Recent debates on the ‘global urbanism’ paradigm have had the merit of questioning long-accepted geographies of centrality, peripherality and marginality in the field of critical urban studies. However, these discussions have rarely interrogated the changing realities of global capitalism (Peck, 2015), particularly after the so-called ‘tech boom 2.o’ of the late 2000s and the 2010s. With the emergence and accelerated development of online platforms, the smartphone, artificial intelligence and other ‘networked digital information technologies’ that have reshaped everyday life in unprecedented ways (Grennfield, 2017), urban environments have become increasingly more attractive for profit-driven economic activity, as vast and heterogeneous concentrations of consumers, knowledge and social relations. This increased profitability of urban environments has led to the rise of a new wave of urban entrepreneurialism across the world, which is under scrutiny here.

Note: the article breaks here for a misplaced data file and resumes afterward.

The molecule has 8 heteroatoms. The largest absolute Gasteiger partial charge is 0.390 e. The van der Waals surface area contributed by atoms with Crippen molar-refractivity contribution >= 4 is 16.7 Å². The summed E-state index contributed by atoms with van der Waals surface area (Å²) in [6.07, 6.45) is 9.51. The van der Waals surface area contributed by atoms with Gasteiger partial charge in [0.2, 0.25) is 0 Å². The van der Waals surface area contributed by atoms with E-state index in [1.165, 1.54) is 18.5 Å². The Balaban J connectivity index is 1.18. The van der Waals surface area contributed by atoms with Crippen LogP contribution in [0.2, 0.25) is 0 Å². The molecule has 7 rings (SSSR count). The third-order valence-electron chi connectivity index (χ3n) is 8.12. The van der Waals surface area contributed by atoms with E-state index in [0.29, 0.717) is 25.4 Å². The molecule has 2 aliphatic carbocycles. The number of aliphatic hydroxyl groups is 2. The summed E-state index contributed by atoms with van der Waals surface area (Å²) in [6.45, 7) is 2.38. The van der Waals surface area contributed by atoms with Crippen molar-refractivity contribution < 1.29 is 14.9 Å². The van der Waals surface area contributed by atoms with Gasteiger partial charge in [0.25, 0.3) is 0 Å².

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Rossi U., Wang J. (2020)